Unredeemed Captive, By John Demos: Analysis

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Historians approach history in various ways to catch their reader’s attention and make sure that their books are interesting at the same time. They tend to write histories based on concrete evidence from the past− ethnography, journals, and research. However, John Demos went beyond the normal stereotype. He approached history unconventionally by drawing hypothesis from certain historical evidence and connecting history to his subject rather than just speculating; he made it personal. In Unredeemed Captive, he made it clear that he wrote this historical novel based on research, also, journals and diaries left by the Williams family. Moreover, the evidence that he had in hand was incomplete, leaving him stuck in times. Yet, he managed to turn it into a novel based on history by drawing hypothesis from the incomplete evidence. He significantly drew hypothesis from two distinct sources, one from common senses and one from references. When he provided a piece of history that limited his path to continue his novel, he started to question the evidence and answered the question himself from his own common sense. For instance, Demos brought up a question “ Had John exploited his position (as host) to lord it over the visitors?” right after he attached a piece of letter from Stephen Williams to Kellogg regarding the problem between John and the visitors. At the same time, he answered the question directly saying that the…show more content…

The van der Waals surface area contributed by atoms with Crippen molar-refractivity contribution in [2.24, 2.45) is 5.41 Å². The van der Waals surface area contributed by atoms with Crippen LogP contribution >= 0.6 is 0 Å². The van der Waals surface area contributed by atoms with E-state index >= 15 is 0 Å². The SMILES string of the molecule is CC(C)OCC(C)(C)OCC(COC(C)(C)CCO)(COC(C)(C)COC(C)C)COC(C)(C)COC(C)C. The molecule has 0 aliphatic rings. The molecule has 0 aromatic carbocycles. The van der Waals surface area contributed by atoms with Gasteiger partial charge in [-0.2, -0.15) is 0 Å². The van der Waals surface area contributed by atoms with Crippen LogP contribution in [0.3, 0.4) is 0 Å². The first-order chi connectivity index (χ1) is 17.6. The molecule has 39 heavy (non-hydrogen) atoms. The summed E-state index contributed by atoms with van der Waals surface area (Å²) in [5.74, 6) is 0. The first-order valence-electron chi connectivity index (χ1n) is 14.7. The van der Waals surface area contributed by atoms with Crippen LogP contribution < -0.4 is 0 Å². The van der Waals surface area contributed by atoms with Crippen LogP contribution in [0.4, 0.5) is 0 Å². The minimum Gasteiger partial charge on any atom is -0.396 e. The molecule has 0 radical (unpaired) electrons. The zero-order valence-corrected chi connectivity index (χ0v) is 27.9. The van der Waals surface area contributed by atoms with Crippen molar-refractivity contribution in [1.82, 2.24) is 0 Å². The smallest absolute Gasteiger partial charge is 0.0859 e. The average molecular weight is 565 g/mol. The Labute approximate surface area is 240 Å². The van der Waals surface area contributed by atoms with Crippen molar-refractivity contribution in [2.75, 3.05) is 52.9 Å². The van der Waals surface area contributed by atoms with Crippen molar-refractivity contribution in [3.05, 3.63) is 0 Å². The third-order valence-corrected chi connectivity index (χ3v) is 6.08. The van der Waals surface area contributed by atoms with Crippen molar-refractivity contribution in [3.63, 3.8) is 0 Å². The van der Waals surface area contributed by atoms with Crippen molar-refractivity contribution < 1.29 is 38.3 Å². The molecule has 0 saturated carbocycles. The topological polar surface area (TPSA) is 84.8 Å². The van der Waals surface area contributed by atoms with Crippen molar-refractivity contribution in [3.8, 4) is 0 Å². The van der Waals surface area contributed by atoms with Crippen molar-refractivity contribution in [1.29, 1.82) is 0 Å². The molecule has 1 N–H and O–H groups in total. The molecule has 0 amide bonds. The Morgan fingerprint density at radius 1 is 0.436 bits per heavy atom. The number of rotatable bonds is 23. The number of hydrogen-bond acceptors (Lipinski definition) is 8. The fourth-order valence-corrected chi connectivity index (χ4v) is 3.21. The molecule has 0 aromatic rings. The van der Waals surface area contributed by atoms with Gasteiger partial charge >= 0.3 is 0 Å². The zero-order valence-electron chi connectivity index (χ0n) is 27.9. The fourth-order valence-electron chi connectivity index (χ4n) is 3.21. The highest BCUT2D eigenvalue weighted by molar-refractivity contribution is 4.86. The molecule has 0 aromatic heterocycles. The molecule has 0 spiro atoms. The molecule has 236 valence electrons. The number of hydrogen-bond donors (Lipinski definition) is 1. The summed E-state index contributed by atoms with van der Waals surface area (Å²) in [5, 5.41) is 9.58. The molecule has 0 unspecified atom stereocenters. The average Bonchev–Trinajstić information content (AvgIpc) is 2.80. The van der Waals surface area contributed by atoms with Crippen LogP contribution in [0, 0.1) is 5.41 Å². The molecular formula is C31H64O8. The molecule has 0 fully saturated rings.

For instance, Foner talked about the “New World” in his first chapter, started from describing Native American and their existing land till different colonies conquering the land of America. So the way Demos connected to history differed from other historical
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